The total market cap of the microcap space, which we define as one having a market cap between $50M and $200M, is $146B—roughly the same size as The Walt Disney Company’s market cap. This means that micro-caps are a scarce opportunity, which is good because larger institutional asset managers (and, in turn, Wall Street) often neglect them. The typical microcap stock is only covered by 2.1 analysts on average, and many have no analyst coverage at all. Additionally, whereas the largest cap public equities have an average of 1,740 different institutional owners, microcaps only have an average of 50. The lack of attention to these stocks offers up a greater chance to find attractive investments.

How to Invest in Microcaps

Microcaps themselves often earn higher returns than the broader equity market. For the five years ending March 2014 (see Table 5 below), the median microcap manager outperformed the median large cap manager by 7.9 percent annualized.

But the real advantage of investing in microcaps is systematically buying stocks with very cheap valuations, high-quality balance sheets and earnings, and strong recent price trends (momentum). These themes—Value, Quality, Financial Strength, and Momentum—have worked even in the largest cap portion of the public equity markets. And they are much more effective and predictive in the microcap market, which is neglected and therefore less efficient.

Here is how we measure these key stock selection themes:

VALUE

We favor stocks that trade at cheap multiples of their sales, earnings, free cash flows, and EBITDA. We also favor companies with higher shareholder yields (dividends + net buybacks). Though shareholder yield is less common for microcap stocks, we still favor those companies that are buying back shares while avoiding the ones that are issuing large amounts of new equity.

MOMENTUM

We favor stocks with strong recent price trends. Those stocks that have been strong relative performers over the past three to nine months tend to continue to outperform the market.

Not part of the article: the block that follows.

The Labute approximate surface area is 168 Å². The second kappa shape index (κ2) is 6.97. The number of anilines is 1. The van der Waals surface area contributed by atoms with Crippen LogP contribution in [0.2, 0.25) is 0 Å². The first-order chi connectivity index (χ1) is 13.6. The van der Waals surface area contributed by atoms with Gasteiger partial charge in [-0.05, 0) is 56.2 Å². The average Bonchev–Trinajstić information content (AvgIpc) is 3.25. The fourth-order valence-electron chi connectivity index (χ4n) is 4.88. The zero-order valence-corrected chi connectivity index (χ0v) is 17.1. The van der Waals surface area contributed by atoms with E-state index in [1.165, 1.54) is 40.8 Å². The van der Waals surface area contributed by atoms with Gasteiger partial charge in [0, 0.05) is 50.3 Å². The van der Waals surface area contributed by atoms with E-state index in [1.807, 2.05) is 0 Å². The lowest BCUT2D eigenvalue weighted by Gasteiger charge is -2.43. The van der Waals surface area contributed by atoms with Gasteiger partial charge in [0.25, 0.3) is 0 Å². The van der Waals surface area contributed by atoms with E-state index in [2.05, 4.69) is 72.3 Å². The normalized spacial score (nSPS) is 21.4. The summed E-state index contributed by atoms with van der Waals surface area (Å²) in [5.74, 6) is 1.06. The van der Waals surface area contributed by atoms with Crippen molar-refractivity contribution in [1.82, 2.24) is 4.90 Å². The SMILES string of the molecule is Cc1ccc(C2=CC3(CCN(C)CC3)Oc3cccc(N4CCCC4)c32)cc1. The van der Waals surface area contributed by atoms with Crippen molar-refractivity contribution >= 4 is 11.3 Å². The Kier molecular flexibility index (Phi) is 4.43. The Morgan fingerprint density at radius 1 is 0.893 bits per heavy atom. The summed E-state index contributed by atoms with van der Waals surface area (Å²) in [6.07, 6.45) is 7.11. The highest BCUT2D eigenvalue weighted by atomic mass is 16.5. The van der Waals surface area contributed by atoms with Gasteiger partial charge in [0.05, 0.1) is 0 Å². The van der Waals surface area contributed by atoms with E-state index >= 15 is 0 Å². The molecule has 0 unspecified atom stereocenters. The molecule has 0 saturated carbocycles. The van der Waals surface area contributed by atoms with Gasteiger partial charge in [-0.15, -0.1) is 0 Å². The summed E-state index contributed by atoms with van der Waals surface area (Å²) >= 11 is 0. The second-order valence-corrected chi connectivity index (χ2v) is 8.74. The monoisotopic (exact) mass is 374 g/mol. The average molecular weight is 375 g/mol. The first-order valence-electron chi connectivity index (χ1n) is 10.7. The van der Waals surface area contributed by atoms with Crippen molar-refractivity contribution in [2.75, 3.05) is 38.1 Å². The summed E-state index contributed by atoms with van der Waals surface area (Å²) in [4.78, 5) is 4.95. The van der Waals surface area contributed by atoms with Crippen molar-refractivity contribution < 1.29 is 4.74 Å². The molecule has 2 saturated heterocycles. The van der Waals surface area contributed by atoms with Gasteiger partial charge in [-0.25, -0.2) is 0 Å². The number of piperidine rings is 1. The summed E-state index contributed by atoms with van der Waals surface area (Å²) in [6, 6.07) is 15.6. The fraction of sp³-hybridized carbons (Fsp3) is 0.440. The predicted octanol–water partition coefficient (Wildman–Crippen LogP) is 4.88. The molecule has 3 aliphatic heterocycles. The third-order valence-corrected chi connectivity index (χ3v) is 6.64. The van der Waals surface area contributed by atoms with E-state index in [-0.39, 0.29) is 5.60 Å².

FINANCIAL STRENGTH

We favor stocks with higher-quality balance sheets, meaning reasonable amounts of leverage, strong cash flows to support debt, and low reliance on external sources of financing.

EARNINGS QUALITY

We favor stocks with conservative principles in reporting earnings, meaning low accruals and conservative accounting choices (e.g., high depreciation-to-capital expenditures).

In Figure 5, we show the historical excess return (1969–2016) earned by the highest and lowest deciles of stocks ranked by Value, Quality, and Momentum. We show these results in two universes: All Stocks ($200M market cap and higher) and Microcaps ($50M to $200M).

SUMMARY

Because the total value of all microcaps is small, its market represents a scarce investment opportunity (we estimate total capacity at a few hundred million dollars). But for those who are able to take a position, microcap equities can solve the original goals of private equity while eliminating investment issues associated with the asset class:

Better liquidity

A microcap portfolio can be liquidated in short order—in part or in full. Private equity investments are far less liquid.

Access to smaller high-growth companies

Similar to companies in private equity portfolios, many microcap companies are in the very early (and high growth) stages of their development. These companies have the potential to deliver higher returns than established large cap equities.

Diversification

Like private equity, microcap portfolios have little to no overlap with the constituents of larger public equity benchmarks. 

Strong returns

While the asset class itself offers attractive returns, a strategy that focuses only on those microcap stocks with outstanding quality, valuation, and momentum offers even better prospective returns. Shown to the right are the live historical results (2006–present) of the O’Shaughnessy Micro Cap strategy versus its benchmark. 

Given its potential benefits, microcap equities can be a critical piece of a diversified portfolio.

General Legal Disclosures & Hypothetical and/or Backtested Results Disclaimer

The material contained herein is intended as a general market commentary. Opinions expressed herein are solely those of O’Shaughnessy Asset Management, LLC and may differ from those of your broker or investment firm.